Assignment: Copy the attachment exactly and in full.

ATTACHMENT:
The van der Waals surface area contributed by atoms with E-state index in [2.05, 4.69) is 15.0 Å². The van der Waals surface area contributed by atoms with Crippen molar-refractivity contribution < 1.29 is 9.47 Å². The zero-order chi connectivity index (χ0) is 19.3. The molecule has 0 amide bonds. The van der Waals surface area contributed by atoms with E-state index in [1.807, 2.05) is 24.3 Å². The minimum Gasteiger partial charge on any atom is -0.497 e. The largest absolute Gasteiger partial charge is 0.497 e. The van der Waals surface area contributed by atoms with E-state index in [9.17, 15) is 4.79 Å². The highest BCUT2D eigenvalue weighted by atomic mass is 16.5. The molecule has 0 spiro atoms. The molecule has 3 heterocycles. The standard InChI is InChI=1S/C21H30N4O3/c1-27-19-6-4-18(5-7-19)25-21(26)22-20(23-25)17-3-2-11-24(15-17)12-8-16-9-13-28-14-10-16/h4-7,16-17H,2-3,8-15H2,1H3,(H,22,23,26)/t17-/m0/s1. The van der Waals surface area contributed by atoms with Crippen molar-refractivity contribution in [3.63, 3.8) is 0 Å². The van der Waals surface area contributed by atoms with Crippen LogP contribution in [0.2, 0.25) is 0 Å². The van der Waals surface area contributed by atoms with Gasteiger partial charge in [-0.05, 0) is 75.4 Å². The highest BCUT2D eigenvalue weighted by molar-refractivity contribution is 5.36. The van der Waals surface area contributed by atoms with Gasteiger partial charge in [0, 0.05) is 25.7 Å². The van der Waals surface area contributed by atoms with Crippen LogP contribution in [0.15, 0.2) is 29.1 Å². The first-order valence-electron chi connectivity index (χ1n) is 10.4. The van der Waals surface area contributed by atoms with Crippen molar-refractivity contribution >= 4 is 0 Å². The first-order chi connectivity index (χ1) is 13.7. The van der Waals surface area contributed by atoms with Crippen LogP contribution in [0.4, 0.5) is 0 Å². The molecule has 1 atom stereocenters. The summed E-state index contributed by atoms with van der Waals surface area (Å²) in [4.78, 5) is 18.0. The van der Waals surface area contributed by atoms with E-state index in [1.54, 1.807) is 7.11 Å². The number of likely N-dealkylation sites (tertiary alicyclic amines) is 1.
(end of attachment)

The van der Waals surface area contributed by atoms with E-state index in [2.05, 4.69) is 15.0 Å². The van der Waals surface area contributed by atoms with Crippen molar-refractivity contribution < 1.29 is 9.47 Å². The zero-order chi connectivity index (χ0) is 19.3. The molecule has 0 amide bonds. The van der Waals surface area contributed by atoms with E-state index in [1.807, 2.05) is 24.3 Å². The minimum Gasteiger partial charge on any atom is -0.497 e. The largest absolute Gasteiger partial charge is 0.497 e. The van der Waals surface area contributed by atoms with E-state index in [9.17, 15) is 4.79 Å². The highest BCUT2D eigenvalue weighted by atomic mass is 16.5. The molecule has 0 spiro atoms. The molecule has 3 heterocycles. The standard InChI is InChI=1S/C21H30N4O3/c1-27-19-6-4-18(5-7-19)25-21(26)22-20(23-25)17-3-2-11-24(15-17)12-8-16-9-13-28-14-10-16/h4-7,16-17H,2-3,8-15H2,1H3,(H,22,23,26)/t17-/m0/s1. The van der Waals surface area contributed by atoms with Crippen molar-refractivity contribution in [3.63, 3.8) is 0 Å². The van der Waals surface area contributed by atoms with Crippen LogP contribution in [0.2, 0.25) is 0 Å². The van der Waals surface area contributed by atoms with Gasteiger partial charge in [-0.05, 0) is 75.4 Å². The highest BCUT2D eigenvalue weighted by molar-refractivity contribution is 5.36. The van der Waals surface area contributed by atoms with Gasteiger partial charge in [0, 0.05) is 25.7 Å². The van der Waals surface area contributed by atoms with Crippen LogP contribution in [0.15, 0.2) is 29.1 Å². The first-order valence-electron chi connectivity index (χ1n) is 10.4. The van der Waals surface area contributed by atoms with Crippen molar-refractivity contribution >= 4 is 0 Å². The first-order chi connectivity index (χ1) is 13.7. The van der Waals surface area contributed by atoms with Crippen LogP contribution in [0.4, 0.5) is 0 Å². The molecule has 1 atom stereocenters. The summed E-state index contributed by atoms with van der Waals surface area (Å²) in [4.78, 5) is 18.0. The van der Waals surface area contributed by atoms with E-state index in [1.54, 1.807) is 7.11 Å². The number of likely N-dealkylation sites (tertiary alicyclic amines) is 1.